From Mark Twain to the Future

Here are some of the things I learned on Twitter this past week:

Mark Twain’s Posthumous Bombshells by @cburell

Why is Mark Twain’s autobiography only coming out now, 100 years after his death? Because he stipulated so before dying.

What he expresses in these screenshots from a PBS Newshour clip of the manuscript suggests why he might have wanted these thoughts to stay silent for a century. And they’re strangely resonant in our own day.

via @couchlearner – The Most Important Question to Ask a Consultant Before Saying Yes – by @timberry:

So the most important question to ask, before you agree to a consulting job,  is who is actually going to be doing the work. Who will deliver it, and who will you talk to in the interim. Yes, you’d think that would all be obvious. But the bigger and more successful the consulting company, the less likely that the actual work will be done by the people you talk to. For example, with most of the top 10 consulting firms the partners sell the jobs (they call them engagements) and the associates – relatively recent hires – do the work.

Has Knowledge Management Been Bad For Us? by @rickladd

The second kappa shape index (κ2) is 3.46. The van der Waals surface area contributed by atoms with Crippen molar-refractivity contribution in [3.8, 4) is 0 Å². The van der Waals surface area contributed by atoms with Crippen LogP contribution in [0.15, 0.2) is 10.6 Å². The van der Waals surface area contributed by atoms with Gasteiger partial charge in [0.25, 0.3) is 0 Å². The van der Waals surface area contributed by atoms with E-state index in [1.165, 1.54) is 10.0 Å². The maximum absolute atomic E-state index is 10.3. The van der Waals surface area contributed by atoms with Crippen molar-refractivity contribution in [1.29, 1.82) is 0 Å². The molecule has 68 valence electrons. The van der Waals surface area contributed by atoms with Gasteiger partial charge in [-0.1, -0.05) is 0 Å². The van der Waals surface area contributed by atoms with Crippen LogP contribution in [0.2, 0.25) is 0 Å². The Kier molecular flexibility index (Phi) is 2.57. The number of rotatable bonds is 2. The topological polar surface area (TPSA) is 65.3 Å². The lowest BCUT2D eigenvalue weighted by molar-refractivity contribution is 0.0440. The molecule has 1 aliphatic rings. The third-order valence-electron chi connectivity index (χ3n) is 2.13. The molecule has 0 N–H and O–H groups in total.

But I think we’re missing the point about the real value of knowledge. If, in fact, the largest (by far) percentage of an enterprise’s useful knowledge is locked between the heads of its employees and, if (as we frequently say about tacit knowledge) much of it can’t be accessed until it’s required, why are we not spending more of our limited funds on facilitating the connection and communication, as well as the findability and collaborative capabilities of our employees?

@robpatrob – How to break through the culture barriers in Social Media – Veterans Affairs [VAC] creates a Wedge

So even before “Social Media” was a buzz word, VAC had created a site, using kids, where the public could find out about their loved ones online and where the public could not only look but participate.

The key issue here in terms of culture and barriers, is that this is quite real – the public are really contributing and the service is authentic and valuable – but that the risks are low. Above all that VAC is learning by doing how to get a start.

@DanielPink “The real reason China is laughing at the US– Creativity: one core skill here, via @charlesjennings

@rossdawson – 5 graphic frameworks showing the future of media:

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